Some comments, only.

On 30/08/13 11:11 AM, Ray Dillinger wrote:


User-side spec:

1.  An email address is a short string freely chosen by the email user.
     It is subject to the constraint that it must not match anyone else's
     email address, but may (and should) be pronounceable in ordinary
     and writable with the same character set that the user uses for
     They require extension with a "domain" as current email addresses do,
     but not a "domain name" in the IETF sense; just a chosen disambiguator
     (from a finite set of a million or so) to make name collisions less of
     a problem.

2.  An email user may have more than one email address.  In fact s/he can
     make up more email addresses at any time.  He or she may choose to
     a "tagline" -- name, handle, slogan or whatever -- with the address.

An email user may have one or more identities... (confusion between email addresses, keys, chat handles, etc).

3.  When an email user gets an email, s/he is absolutely sure that it comes
     from the person who holds the email address listed in its "from" line.
     S/he may or may not have any clue who that person is.  S/he is also
     sure that no one else has seen the contents of the email.  The
     and email address are listed in the "from:" line.

This requirement is troubling, and it has bedevilled many systems because it has artificially locked them into perfect traffic analysis, low key agility, poor economics, and messy identity semantics.

It typically is an assumption of the email providers that an email address must have a certificate, and this allows the certificate to be 'checked' against the email address. But it is not necessary nor particularly effective.

A better requirement might be worded:

When a user receives an email, she is sure that it comes from the stated identity as found in the address book. The stated identity may not be related to the "from" line.

4.  A user has an address book. The address book can be viewed as a
whole or
     as seen by just one of the user's email addresses.  IOW, if you
have an
     email address that you use for your secret society and a different
     address that you use for your job, you can choose to "be" one or
the other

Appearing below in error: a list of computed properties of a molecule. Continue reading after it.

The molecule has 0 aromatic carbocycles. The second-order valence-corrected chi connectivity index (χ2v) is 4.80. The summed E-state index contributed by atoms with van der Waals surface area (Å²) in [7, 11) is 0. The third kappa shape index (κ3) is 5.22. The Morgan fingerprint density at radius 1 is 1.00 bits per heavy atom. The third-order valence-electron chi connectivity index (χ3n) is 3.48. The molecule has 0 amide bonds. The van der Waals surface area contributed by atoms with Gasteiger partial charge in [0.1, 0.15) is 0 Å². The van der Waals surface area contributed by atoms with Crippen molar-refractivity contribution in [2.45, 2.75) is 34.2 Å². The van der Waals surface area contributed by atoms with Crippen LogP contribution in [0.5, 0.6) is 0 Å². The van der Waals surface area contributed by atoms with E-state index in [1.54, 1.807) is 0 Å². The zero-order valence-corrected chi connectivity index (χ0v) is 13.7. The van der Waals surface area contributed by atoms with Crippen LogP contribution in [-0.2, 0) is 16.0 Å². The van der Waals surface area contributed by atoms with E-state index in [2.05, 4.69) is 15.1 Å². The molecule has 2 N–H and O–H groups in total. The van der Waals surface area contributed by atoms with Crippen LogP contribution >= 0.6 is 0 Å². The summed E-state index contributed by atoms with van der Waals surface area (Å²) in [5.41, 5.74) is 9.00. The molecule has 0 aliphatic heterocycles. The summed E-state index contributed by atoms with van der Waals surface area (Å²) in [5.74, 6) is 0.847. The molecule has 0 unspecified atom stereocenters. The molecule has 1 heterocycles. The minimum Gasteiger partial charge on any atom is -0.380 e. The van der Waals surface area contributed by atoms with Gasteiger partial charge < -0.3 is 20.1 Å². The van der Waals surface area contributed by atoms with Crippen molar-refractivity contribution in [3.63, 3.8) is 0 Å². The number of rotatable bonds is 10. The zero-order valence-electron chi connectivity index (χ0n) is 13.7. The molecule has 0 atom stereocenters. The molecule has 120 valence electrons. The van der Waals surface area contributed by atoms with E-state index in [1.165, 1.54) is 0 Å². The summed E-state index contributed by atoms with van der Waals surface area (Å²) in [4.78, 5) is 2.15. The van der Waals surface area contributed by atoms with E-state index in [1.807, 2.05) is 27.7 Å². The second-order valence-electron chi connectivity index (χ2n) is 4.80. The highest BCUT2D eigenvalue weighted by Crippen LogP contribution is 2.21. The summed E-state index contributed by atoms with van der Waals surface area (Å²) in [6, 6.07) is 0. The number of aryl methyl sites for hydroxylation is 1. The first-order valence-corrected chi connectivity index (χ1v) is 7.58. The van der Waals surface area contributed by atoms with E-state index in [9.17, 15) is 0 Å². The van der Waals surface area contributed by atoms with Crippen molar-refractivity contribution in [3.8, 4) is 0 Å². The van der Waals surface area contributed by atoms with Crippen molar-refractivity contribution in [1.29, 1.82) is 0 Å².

and your address book will reflect only the contacts that you have
     from that address or have been visible to under that address.

5.  A mail client observes all email addresses that go through it.

all identities (email addresses and/or keys)...

When a
     user receives mail from someone who has not directly sent them mail
     the client opens a visible entry in the address book and makes
     a record of previous less-direct contacts with that address, for
     from posts to mailing lists, from CC: lists on emails, etc.  The
     also makes visible a list of possible contact sources; places where
     correspondent may have seen the address s/he's writing to.
However, often
     enough, especially with cases where it's a "scribbled on a napkin"
     the client just won't know.

6.  When a user sends mail, s/he knows that no one other than the holder of
     the address/es s/he's sending it to will see the body of the mail,
and also
     that the recipient will be able to verify absolutely that the mail
did in
     fact come from the holder of the user's address.

This needs to nailed down, otherwise the system falls into the abyss of digital signatures. What this means (at a lower level) is that every mail is digitally signed by the sender. It needs to be stated that the signature of the sender's key means that the message came from the sender's key, and not anything else. Especially, it is not a signed contract, not a non-repudiable bla bla, and is not even a proof that the person sent the message (without significant other support).

That is, the digsig is a low-level protocol tool, not a legal digital signature.

Also, to bed in a complete understanding, a separate requirement 6.b should be added for a second signing process using separate "signing keys" following the notions expressed in (eg) EU digital signature directive (eg) OpenPGP cleartext signing. However, this should be clearly stated as optional, as such digital signatures are fraught, and if not optional, the system will fail to be implemented and be accepted.


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